as the present now will later be past

Time travel doesn’t exist; it cannot exist. Don’t let any quantum physyicist tell you otherwise. And yet, in fact I did manage to travel through time, when I got on a train to Charleroi, my home between ’99 and ’00. I live on the other side of the world now, and was stepping back to take a look around at a life I used to lead. Now that is time travel.

down by the sambre

Nothing had changed. Well, not nothing exactly; the shops were now open on Sundays, and there was a new little mini-supermarket right by to where I used to live (which would have been really handy back when I lived there), but otherwise, Charleroi was still the same: unpolished, post-industrial, and very familiar. This is not a tourist town; Bruges it aint, and all the better for100_3487 it. We had a classic Carolo night out; went to my usual places, rubbed shoulders with locals, had Kwak and Charles Quint at la Cuve à Bière (where the people are all the same as before), chatted drunkenly in the smoky Irish Times, staggered up to the excellent popular all-night friterie Chez Robert for a mitraillette de dinde (I am astonished I could still find it after all this time), and then a couple of Fanta Citrons in the morning for the hangover. The freezing cold sun helped too. While waiting for a train, I drew the picture above on tha banks of the murky Sambre (or at least most of it; the ink in my micron pen started complaining about the cold, so I finished it later). We walked about town, I wandered about in my memories and took plenty of photos, and drew La Vigie, the tall building where I used to live on the 13th floor when I taught at the U.T.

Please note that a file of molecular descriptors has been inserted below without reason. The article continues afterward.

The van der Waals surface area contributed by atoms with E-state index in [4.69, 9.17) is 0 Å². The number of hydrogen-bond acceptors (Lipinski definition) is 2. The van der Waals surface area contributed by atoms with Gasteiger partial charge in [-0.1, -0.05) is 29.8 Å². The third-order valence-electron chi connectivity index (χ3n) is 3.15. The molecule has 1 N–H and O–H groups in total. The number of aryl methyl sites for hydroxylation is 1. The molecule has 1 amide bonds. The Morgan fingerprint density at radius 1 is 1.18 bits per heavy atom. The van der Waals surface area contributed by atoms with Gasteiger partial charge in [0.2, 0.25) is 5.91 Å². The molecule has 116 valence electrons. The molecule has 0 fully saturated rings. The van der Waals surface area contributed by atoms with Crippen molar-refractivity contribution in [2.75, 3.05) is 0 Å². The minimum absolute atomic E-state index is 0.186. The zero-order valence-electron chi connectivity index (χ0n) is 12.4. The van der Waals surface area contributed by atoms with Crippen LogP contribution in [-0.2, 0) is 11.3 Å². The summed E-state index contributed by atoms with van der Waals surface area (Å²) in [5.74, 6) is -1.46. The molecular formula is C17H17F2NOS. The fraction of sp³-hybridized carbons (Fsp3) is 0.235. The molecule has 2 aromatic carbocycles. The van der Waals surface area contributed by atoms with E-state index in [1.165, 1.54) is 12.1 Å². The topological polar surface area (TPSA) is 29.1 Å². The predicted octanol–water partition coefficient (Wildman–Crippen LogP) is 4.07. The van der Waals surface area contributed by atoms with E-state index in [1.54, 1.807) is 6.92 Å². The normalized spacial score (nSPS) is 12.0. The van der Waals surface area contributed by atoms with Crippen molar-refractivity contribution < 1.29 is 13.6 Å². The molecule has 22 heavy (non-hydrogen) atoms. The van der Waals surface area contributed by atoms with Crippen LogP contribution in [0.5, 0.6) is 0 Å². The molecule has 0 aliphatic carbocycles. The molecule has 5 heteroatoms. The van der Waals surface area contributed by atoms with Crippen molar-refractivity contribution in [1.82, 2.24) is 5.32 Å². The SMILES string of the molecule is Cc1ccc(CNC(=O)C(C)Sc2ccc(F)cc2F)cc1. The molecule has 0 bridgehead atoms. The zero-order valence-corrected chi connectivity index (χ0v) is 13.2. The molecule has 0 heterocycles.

la vigie

It was a fleeting visit, really (there’s not that much reason to stick around in Charleroi in the cold). Who knows when I’ll ever be back. I’m really glad I went though, and visited the increasingly-distant past, but it was even nicer to get back to the future.